Canada's Climate Change Plan

Canada’s Climate Change Plan

Background: Canada is the world’s eighth largest greenhouse gas (GHG) emitter. Canada ratified the United Nations Framework Convention on Climate Change in 1992 and its subsequent Kyoto Protocol in 2002, committing to reduce its GHG emissions by 6 percent below 1990 levels in 2008-2012. The government projects that the “emissions gap” between this target and business-as-usual emissions in 2008-20012 at an estimated 270 megatonnes (Mt).

The Canadian and U.S. economies are closely linked, and Canadian industries, particularly in the energy sector, are deeply concerned that the United States’ withdrawal from Kyoto puts them at a competitive disadvantage. A 2002 national climate change plan developed by the government of former Prime Minister Jean Chrétien was sharply opposed by many in industry and by some Canadian provinces. Prime Minister Paul Martin pledged during the 2004 national election campaign to develop a new plan to meet Canada’s Kyoto target.

The Plan: On April 13, 2005, the government released a new national climate change plan entitled, “Moving Forward on Climate Change: A Plan for Honouring our Kyoto Commitment.” The plan combines regulatory, negotiated, and incentive-based approaches. It anticipates mandatory emission intensity caps for major GHG-producing sectors but also relies heavily on government-funded purchases of emission reductions, both domestically and through the Kyoto Protocol’s market-based mechanisms. Key elements of the plan include:

  • The Large Final Emitters System is a mandatory market-based program aiming to reduce emissions 45 Mt below business-as-usual in mining, manufacturing, oil, gas and thermal electricity sectors, which account for roughly half of national emissions. The cost of compliance is capped at $15 Canadian dollars (CAD) per tonne of CO2 equivalent. Specifics, including emissions allocation among sectors and companies, are still to be determined. Companies investing in technological research and development through a new GHG Technology Investment Fund will be eligible for emission credits (up to 9 Mt total), which can be used to meet their targets.
     
  • In a Memorandum of Understanding with the Auto Sector, auto manufacturers agreed to reduce CO2, methane, nitrous oxide, and hydroflourocarbon emissions from light duty passenger cars and trucks by 5.3 Mt or 6 percent below business-as-usual by 2010 (in line with a previous government pledge to achieve a 25% efficiency improvement).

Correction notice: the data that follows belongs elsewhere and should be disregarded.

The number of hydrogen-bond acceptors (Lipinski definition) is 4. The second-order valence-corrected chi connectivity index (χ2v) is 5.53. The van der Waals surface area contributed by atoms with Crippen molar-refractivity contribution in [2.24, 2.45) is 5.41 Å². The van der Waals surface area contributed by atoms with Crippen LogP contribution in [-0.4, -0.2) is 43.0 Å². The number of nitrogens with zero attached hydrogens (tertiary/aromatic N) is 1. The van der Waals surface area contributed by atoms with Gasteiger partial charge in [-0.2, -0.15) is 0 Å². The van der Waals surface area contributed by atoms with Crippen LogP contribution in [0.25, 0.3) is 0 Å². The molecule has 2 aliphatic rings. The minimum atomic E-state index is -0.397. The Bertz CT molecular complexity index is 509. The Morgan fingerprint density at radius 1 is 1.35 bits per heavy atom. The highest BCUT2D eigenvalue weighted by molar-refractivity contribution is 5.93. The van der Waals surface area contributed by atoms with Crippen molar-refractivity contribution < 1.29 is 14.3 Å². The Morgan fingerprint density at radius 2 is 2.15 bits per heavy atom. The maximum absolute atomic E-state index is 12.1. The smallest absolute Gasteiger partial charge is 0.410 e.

• Through a new Climate Fund, the government intends to purchase 75-115 Mt of reduction credits a year, up to 40 percent of the total reduction needed in 2008-2012. Priority will be given to domestic reductions from farmers, forestry companies, municipalities, and other sources (including Large Final Emitters that do better than their targets). Purchases will be made on a competitive basis. Reductions also will be purchased through the Kyoto mechanisms, with safeguards against the purchase of so-called “hot air.” The government agreed to allocate CAD$1 billion per year over the next 5 years and projects funding of $4 billion-$5 billion 2008-2012.
     
  • A new Partnership Fund will support government-to-government agreements at the federal, provincial, and territorial levels to jointly pursue emission reduction projects, including short and long-term climate change technology investments and infrastructure development. The government has agreed to allocate CAD$50 million per year over the next five years and anticipates that funding of CAD$2 billion-$3 billion could result in 55-85 Mt annual reductions in 2008-2012.
  • A quadrupling of the Wind Power Production Incentive will provide CAD$200 million over the next five to achieve a projected 4,000 MW increase in wind generating capacity. The Renewable Power Production Incentive will provide CAD$97 million over the next five years to increase capacity from small hydroelectric, biomass, tidal, and other renewable sources by a projected 1,000 MW. Other incentives include increasing the capital cost allowance to 50 percent for highly efficient cogeneration equipment and other renewable technologies. Incentives, tax measures, and related provincial measures are expected to result in a 15 Mt annual reduction in 2008-2012.